Jude’s Evaluation Results

by jessicalieb on October 30, 2014 · 0 comments

Visual Learner

After weeks of meetings, tests, and questionnaires we finally received the results from Jude’s full psychological evaluation. It’s a very complex process with equally complex results but ultimately we learned that Jude doesn’t have any major psychological issues or learning disabilities.

He did score on the low end of the spectrum for ADHD and that was primarily because of his hyperactivity. He also scored average in all of the academic areas which ruled out a learning disability. But it appears his major struggle comes from his IQ. Overall he has an above average IQ. There are apparently several different areas of the IQ test and in most areas he scored slightly above average, however his visual IQ score was at the top of the chart. The discrepancy between his visual IQ and the other areas is where his struggle lies. Visual learning and subjects that require strong visual and spatial abilities come very easily to him which makes other areas seem more difficult to him (even though is is on-par or slightly above average in those areas). Mix that with his struggle to maintain focus and drive to be active and there in lies the basis for most of the challenges we face with Jude.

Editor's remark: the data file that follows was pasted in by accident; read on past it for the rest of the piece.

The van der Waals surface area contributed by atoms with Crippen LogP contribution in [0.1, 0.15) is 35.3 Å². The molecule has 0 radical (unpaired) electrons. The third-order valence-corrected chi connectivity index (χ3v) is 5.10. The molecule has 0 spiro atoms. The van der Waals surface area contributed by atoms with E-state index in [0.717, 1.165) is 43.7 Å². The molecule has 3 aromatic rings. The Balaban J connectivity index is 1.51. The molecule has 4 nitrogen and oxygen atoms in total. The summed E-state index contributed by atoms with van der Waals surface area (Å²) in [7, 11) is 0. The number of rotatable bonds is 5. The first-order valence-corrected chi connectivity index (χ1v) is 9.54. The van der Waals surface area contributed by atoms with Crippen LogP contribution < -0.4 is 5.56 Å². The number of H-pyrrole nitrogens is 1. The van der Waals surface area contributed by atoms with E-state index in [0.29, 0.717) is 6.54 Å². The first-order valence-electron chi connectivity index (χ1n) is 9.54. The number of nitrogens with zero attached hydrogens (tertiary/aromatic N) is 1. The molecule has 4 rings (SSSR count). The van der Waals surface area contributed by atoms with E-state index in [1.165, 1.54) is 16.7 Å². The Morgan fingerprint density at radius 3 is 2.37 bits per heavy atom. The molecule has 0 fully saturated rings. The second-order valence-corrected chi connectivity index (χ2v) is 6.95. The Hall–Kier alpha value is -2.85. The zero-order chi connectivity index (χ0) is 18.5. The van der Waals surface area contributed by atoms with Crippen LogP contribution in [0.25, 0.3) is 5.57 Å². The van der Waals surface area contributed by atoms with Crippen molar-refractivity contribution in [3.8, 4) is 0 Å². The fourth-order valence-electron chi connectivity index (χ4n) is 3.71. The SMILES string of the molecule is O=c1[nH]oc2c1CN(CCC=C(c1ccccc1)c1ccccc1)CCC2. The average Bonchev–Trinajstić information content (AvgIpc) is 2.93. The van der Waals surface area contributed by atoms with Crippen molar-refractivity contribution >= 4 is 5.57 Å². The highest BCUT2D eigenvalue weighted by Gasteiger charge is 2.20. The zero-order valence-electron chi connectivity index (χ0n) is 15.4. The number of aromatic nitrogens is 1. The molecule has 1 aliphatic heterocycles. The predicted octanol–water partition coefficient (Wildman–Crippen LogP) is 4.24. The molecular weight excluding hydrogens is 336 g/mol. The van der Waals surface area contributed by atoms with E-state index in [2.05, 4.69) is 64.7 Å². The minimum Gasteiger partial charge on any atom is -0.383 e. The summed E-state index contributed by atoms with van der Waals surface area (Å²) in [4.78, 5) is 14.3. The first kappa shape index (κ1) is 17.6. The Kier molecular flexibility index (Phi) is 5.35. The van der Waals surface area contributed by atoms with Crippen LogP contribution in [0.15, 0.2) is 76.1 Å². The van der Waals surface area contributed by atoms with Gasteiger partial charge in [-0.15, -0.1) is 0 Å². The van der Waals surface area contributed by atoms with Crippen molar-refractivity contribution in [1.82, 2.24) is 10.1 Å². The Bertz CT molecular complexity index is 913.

Of course the doctors recommended a variety of treatments including medication for the ADHD. However, we are hoping to avoid medication if possible, especially since he didn’t score significantly in those areas. So right now we are doing our research on how to assist a visually gifted child. We plan to continue to homeschool Jude for the remainder of the school year but will try to implement visually based learning techniques. Thankfully I already knew he was predisposed to visual learning and selected curriculum accordingly.

None of the test results were all that surprising, although I was shocked to see just how high his IQ was for visual. I’m glad we took the time to have him evaluated because it gives us a solid framework from which to build an action plan for his future. I often wondered if he had ADHD but didn’t realize there could me so many other variables that could effect his behavior. Now instead of guessing about what will work best for him we have a better understanding of how his brain works.

It gives me great peace of mind to know how to help him and also knowing he doesn’t have any developmental delays or other disorders. We were prepared to assist him in any way we needed but right now it just looks like he needs an environment that will be encouraging and can be tailored to his unique learning style.

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Please Don’t Say I Love You

by jessicalieb on October 28, 2014 · 0 comments

Pullen Park Fall 2014I’m going to be sad when Simon learns to say, “I love you.”